Regular fasting or a 5: 2 diet plan is one of the more popular plans that allows people to eat what they want 5 days a week and limit calories for the remaining 2 days.
This plan prolongs the time between meals so that your body stops burning calories and then starts burning fat.
This type of diet not only helps you manage weight, but can prevent or even eliminate some diseases. Experts say that many people find occasional fasting more manageable and can stick to it longer than with a traditional diet.
While some people use fasting to lose weight, the biggest benefit is that occasional fasting seems to help stabilize insulin levels.
Fasting diet 5: 2
One of the better known diets with periodic fasting is the 5: 2 fasting plan.
Under this plan, eat what you want for 5 days each week, then limit the remaining 2 days to 500 calories.
In a recent study conducted at Queen Mary University in London, researchers said the results of a 5: 2 occasional fast are similar in effectiveness to a traditional diet.
However, they also found that people prefer to fast occasionally and tend to diet for longer periods of time.
The study included 300 obese adults – 100 received information on traditional diet, 100 received information on occasional fasting and 100 received information on occasional fasting along with 6-week support.
Researchers monitored participants for one year and observed weight loss. At the end of the study, they found:
- Fifteen percent of participants in the traditional diet group lost at least 5 percent of their body weight.
- Eighteen percent of people who received information about occasional fasting lost at least 5 percent of their body weight.
- Twenty-eight percent of people who received information about occasional fasting, as well as support for 6 weeks, lost at least 5 percent of their body weight.
While weight loss in groups is similar, the number of people who have lost weight is increasing by using a fasting diet.
The researchers mentioned that groups who used the 5: 2 diet found it easier to stick to the diet than people who used the traditional diet.
Types of fasting diets
Depending on your schedule, personality and lifestyle, you can choose the fasting protocol that best suits your needs.
No matter which type you choose, it is important to remember to eat healthy food through your chosen dining room. These fasts will not work if you choose dishes that are full of processed foods.
In addition to the 5: 2 plan, other types of occasional fasting include:
- 16: 8. This type of occasional fasting involves eating only for a certain 8-hour period each day.
- Eat Spray Eat. This includes a 24-hour fast twice a week. This is similar to 5: 2, but the fasting days of the week are not one after the other – eat one day, then fast the next day, then eat again and fast again the second day of the week.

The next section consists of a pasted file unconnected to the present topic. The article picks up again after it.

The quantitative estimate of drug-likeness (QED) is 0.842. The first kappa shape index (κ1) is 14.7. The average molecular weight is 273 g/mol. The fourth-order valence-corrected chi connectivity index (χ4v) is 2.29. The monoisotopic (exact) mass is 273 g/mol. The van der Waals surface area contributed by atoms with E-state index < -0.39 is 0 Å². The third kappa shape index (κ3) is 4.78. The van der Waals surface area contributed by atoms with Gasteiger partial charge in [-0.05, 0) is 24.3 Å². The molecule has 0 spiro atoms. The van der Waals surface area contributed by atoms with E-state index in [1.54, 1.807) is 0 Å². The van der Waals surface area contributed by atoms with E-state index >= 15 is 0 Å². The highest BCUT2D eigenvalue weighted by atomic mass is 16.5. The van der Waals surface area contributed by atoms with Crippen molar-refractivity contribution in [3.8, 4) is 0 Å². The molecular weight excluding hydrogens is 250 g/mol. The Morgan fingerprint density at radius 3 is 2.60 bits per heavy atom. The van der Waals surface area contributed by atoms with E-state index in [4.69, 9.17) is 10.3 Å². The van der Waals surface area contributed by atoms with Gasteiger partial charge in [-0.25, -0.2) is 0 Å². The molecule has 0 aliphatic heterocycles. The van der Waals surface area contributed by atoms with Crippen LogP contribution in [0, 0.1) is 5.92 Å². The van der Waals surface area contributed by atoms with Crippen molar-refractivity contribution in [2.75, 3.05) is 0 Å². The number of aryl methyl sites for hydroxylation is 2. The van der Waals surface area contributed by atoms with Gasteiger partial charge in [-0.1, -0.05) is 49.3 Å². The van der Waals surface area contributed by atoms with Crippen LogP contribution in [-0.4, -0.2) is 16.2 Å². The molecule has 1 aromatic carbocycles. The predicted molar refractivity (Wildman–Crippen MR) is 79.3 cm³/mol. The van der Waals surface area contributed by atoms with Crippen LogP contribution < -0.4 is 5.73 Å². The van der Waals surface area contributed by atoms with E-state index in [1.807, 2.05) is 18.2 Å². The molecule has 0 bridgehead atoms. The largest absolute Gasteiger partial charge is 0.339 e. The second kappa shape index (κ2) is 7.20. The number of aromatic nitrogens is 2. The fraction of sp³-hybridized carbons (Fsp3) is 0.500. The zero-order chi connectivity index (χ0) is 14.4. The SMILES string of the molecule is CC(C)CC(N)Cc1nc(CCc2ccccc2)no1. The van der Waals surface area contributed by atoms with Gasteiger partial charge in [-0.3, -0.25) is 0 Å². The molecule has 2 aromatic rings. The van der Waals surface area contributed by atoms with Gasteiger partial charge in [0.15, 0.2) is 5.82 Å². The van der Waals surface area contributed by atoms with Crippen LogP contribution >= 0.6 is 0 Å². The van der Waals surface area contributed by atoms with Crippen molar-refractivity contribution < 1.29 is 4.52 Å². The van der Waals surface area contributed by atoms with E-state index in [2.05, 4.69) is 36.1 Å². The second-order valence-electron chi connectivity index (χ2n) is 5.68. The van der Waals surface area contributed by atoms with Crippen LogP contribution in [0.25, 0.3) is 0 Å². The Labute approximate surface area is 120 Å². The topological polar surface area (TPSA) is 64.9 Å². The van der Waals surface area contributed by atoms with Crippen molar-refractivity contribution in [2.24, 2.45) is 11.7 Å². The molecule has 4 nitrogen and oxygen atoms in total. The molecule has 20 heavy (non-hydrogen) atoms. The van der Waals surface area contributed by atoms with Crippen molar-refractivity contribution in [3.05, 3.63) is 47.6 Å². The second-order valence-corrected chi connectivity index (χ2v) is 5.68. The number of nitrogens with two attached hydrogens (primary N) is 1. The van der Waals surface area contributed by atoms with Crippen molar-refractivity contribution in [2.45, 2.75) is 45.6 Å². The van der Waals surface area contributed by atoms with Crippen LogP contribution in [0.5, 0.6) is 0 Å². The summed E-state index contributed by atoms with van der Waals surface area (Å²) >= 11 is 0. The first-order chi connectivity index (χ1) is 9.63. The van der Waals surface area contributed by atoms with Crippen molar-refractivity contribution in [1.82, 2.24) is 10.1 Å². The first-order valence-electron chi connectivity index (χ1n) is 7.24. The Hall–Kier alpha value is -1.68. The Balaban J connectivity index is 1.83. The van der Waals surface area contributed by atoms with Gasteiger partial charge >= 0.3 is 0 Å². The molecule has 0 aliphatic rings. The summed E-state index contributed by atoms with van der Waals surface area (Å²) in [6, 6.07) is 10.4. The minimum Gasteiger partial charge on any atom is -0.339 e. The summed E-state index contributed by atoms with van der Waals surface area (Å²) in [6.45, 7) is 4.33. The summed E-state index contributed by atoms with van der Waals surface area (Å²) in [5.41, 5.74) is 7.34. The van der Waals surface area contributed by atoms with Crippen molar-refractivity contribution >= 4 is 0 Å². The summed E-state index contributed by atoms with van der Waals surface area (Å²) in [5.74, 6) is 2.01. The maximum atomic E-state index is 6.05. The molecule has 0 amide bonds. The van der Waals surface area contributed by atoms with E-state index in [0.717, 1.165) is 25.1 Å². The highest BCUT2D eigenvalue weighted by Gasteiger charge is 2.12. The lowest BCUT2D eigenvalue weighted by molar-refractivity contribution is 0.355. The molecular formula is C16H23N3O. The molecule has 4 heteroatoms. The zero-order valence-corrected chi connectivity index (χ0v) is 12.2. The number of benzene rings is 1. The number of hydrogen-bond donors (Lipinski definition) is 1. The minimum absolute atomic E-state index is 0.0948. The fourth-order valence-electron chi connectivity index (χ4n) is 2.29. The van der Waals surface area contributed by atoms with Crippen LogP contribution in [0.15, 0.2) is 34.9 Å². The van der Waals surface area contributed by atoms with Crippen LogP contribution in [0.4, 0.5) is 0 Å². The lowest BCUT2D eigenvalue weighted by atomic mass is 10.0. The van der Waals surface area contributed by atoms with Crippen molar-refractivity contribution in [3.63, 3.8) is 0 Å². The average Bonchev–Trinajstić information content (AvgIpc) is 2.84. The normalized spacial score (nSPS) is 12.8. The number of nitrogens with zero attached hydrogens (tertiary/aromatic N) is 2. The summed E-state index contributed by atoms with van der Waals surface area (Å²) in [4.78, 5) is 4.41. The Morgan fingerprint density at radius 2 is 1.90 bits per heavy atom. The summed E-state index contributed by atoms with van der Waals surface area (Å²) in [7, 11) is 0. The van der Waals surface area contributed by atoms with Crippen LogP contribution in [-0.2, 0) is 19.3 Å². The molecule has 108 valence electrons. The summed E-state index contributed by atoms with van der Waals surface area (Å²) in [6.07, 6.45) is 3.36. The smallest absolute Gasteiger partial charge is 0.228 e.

- Warrior’s diet. This diet includes 20 hours of fasting, followed by 4 hours of unlimited intake, usually a hearty meal in the evening.
- Spontaneous skipping of meals. This is when you miss a meal – breakfast, lunch or dinner. You can take advantage of occasional fasting according to your needs, such as skipping meals when you’re not hungry instead of eating because it’s time to eat.
The health benefits of fasting
Intermittent fasting has many health benefits.
In addition to losing weight, fasting can lower cholesterol, reduce liver fat, improve glucose control, and improve blood pressure. Improved motor coordination, greater endurance and better sleep are also associated with occasional fasting.
It can also lead to longer life, a sharper mind and protection against type 2 diabetes, heart disease, age-related neurodegenerative diseases, inflammatory bowel disease and some cancers.
Side effects of occasional fasting
It can take 2 to 4 weeks for your body to adjust to your new diet. According to some experts in the field, headaches can occur during this time.
Other possible side effects include indigestion such as nausea, diarrhea, constipation and bloating. Low blood sugar caused by occasional fasting can make you tired and weak. You may notice sleep disturbances that lead to fatigue during the day.
Experts say there are a few groups of people who should not follow a fasting diet:
- children and adolescents under 18 years of age
- pregnancy or lactation
- people with diabetes or blood sugar problems
- people with a history of eating disorders
Although occasional fasting is beneficial, it is not for everyone. If you have a history of eating disorders or are taking medicines that cannot be taken on an empty stomach, talk to your doctor or dietitian before starting treatment. The type of food you eat is the same, if not more important, than the time of day or hours you eat.